On relating

Posted by kc on June 1, 2014 in My life and times, Philosophically speaking, Treatise |

Once upon a time, a theatrical group I was with had a piece about a Relationship. It featured three characters — the two people in the Relationship and a third as the Relationship itself. The piece mocked how we treat Relationships, as if they were something entirely separate from the people involved in them.

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This, of course, was a romantic Relationship, which we seem to believe is much different from any other kind of relationship, although we treat those, too, as something separate from ourselves, just in a lesser capacity. But that’s simply not true. A relationship, or a Relationship for that matter, is nothing more than two or more people communicating with one another. Hell, you can even have a relationship with yourself and not be considered to have any identity disorders — it just means have clear communication between your thoughts and emotions, between your mind and your heart.

IMG_0157In truth, we have relationships with everyone we meet, and quite a few we don’t meet. The key to what might be called a “good” relationship begins with accepting that concept — there is no Relationship that is any different from any other relationship. It’s all about how we “relate” with one another.

Merriam-Webster defines the word “relate” as making a connection, understanding and telling a story. Those three definitions are at the very heart of clear communication.

To have clear communication, to make a real connection, to truly understand and tell a compelling story we need another component — the ability to listen, and not wait impatiently for the speaker to stop talking so we can have our say.

We’ve all heard someone described as “a good listener.” What that generally means is that the listener actually listens. He or she isn’t distracted by cell phones and doesn’t have a story at the ready about his or her experience with something that may not even be remotely similar.

We can all be good listeners. It’s not that hard. But it does require ditching the storyline running in our own minds, dropping the preconceptions. Dropping our biases.

I’ve engaged in plenty of conversations in which I spent the entire time I should have been listening constructing what I was going to say in return, all with the aim in mind of creating some desired effect on my part. Sometimes it worked, sometimes it didn’t. But every time it helped create a botched communication, botched because I wasn’t making any kind of authentic connection that could have resulted in any kind of understanding, thus distorting the story that was told.

All because I couldn’t listen.

Learning to listen, to cut the bullshit I used to justify whatever I did or said, didn’t come easy. I lacked the tools to even know that there were mountains of bullshit to shovel away, let alone actually do it. I hurt people I loved, and I hurt myself.

What I didn’t know at all, though, was just how much I was hurting the entire world.

Our world is made up of people in a variety of relationships, using a variety of communication skills. When we miss the human connection, when we sabotage it by not fully engaging, we do that — we damage our world, in our own small ways or, if we are a large corporation or a country, in large and devastating ways.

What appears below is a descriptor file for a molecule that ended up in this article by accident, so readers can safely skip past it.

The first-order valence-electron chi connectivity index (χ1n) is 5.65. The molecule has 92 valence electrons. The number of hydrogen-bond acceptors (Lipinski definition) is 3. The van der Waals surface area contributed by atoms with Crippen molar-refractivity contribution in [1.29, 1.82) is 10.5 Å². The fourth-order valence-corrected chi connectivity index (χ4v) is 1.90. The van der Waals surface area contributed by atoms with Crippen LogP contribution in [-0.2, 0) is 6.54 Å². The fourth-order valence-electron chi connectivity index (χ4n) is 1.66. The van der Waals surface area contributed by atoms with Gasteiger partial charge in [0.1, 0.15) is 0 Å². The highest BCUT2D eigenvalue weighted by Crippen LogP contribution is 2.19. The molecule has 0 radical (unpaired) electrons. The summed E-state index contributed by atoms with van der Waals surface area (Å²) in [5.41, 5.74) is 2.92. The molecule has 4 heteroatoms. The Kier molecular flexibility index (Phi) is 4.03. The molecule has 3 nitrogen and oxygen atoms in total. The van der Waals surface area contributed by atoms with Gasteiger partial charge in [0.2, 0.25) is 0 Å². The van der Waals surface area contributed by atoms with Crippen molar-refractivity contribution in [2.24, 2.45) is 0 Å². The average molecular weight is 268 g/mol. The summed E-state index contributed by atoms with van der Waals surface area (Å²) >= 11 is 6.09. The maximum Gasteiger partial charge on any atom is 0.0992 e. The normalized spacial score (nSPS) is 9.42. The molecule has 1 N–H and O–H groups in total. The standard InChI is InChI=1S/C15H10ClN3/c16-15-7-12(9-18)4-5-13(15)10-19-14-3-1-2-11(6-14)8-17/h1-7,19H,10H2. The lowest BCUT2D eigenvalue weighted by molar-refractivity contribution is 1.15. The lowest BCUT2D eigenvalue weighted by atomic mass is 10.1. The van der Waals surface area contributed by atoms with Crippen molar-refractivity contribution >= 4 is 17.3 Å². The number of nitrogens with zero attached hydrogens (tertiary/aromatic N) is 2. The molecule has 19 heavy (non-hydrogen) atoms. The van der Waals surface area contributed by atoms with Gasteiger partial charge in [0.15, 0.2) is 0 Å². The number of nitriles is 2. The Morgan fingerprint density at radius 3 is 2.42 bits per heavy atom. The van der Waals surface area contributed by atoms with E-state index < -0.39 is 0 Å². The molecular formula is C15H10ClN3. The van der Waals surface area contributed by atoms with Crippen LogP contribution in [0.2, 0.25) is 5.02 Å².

Poet and essayist Adrienne Rich wrote:

An honorable human relationship – that is, one in which two people have the right to use the word ‘love’ – is a process, delicate, violent, often terrifying to both persons involved, a process of refining the truths they can tell each other.

It is important to do this because it breaks down human self-delusion and isolation.

It is important to do this because in doing so we do justice to our own complexity.

It is important to do this because we can count on so few people to go that hard way with us.

The possibilities that exist between two people, or among a group of people, are a kind of alchemy. They are the most interesting things in life. The liar is someone who keeps losing sight of these possibilities.

When relationships are determined by manipulation, by the need for control, they may possess a dreary, bickering kind of drama, but they cease to be interesting. They are repetitious; the shock of human possibilities has ceased to reverberate through them.

When someone tells me a piece of the truth which has been withheld from me, and which I needed in order to see my life more clearly, it may bring acute pain, but it can also flood me with a cold, sea-sharp wash of relief. Often such truth comes by accident, or from strangers.

It isn’t that to have an honorable relationship with you, I have to understand everything, or tell you everything at once, or that I can know, beforehand, everything I need to tell you.

It means that most of the time I am eager, longing for the possibility of telling you. That these possibilities may seem frightening, but not destructive, to me. That I feel strong enough to hear your tentative and groping words. That we both know we are trying, all the time, to extend the possibilities of truth between us.

The possibility of life between us.

Rich was talking about relationships between humans, but other entities — corporations, countries — are just groups of people, and all of us are searching for the possibilities of life. But there’s a secret.

The secret to life is clear, open communication. It’s nothing more, or less, than compassion.

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